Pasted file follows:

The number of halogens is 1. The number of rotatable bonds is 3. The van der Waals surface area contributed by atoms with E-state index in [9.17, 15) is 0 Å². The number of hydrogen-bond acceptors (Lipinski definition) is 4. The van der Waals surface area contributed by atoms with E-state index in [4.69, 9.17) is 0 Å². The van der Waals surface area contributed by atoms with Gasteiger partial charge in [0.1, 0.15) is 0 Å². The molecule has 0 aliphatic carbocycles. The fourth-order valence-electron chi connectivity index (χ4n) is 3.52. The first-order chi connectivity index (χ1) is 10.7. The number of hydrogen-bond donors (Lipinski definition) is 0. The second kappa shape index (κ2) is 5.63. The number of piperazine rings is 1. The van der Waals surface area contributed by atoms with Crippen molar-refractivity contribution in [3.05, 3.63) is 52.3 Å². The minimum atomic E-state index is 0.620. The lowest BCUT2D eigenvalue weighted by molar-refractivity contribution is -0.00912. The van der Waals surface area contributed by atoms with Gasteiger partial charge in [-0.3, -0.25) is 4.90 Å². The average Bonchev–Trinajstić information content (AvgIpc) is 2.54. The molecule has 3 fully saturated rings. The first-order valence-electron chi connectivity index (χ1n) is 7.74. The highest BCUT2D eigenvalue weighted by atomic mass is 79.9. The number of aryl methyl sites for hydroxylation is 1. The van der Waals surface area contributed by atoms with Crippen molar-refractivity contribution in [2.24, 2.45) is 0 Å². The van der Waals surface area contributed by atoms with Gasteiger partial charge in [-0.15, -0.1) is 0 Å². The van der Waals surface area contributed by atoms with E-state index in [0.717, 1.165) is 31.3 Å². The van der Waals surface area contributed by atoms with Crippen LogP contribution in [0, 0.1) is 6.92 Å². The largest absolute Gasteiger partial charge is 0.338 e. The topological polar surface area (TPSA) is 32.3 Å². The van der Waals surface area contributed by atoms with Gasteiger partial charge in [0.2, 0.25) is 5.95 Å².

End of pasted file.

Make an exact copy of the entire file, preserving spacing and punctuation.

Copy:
The number of halogens is 1. The number of rotatable bonds is 3. The van der Waals surface area contributed by atoms with E-state index in [9.17, 15) is 0 Å². The number of hydrogen-bond acceptors (Lipinski definition) is 4. The van der Waals surface area contributed by atoms with E-state index in [4.69, 9.17) is 0 Å². The van der Waals surface area contributed by atoms with Gasteiger partial charge in [0.1, 0.15) is 0 Å². The molecule has 0 aliphatic carbocycles. The fourth-order valence-electron chi connectivity index (χ4n) is 3.52. The first-order chi connectivity index (χ1) is 10.7. The number of hydrogen-bond donors (Lipinski definition) is 0. The second kappa shape index (κ2) is 5.63. The number of piperazine rings is 1. The van der Waals surface area contributed by atoms with Crippen molar-refractivity contribution in [3.05, 3.63) is 52.3 Å². The minimum atomic E-state index is 0.620. The lowest BCUT2D eigenvalue weighted by molar-refractivity contribution is -0.00912. The van der Waals surface area contributed by atoms with Gasteiger partial charge in [-0.3, -0.25) is 4.90 Å². The average Bonchev–Trinajstić information content (AvgIpc) is 2.54. The molecule has 3 fully saturated rings. The first-order valence-electron chi connectivity index (χ1n) is 7.74. The highest BCUT2D eigenvalue weighted by atomic mass is 79.9. The number of aryl methyl sites for hydroxylation is 1. The van der Waals surface area contributed by atoms with Crippen molar-refractivity contribution in [2.24, 2.45) is 0 Å². The van der Waals surface area contributed by atoms with Gasteiger partial charge in [-0.15, -0.1) is 0 Å². The van der Waals surface area contributed by atoms with E-state index in [0.717, 1.165) is 31.3 Å². The van der Waals surface area contributed by atoms with Crippen LogP contribution in [0, 0.1) is 6.92 Å². The largest absolute Gasteiger partial charge is 0.338 e. The topological polar surface area (TPSA) is 32.3 Å². The van der Waals surface area contributed by atoms with Gasteiger partial charge in [0.2, 0.25) is 5.95 Å².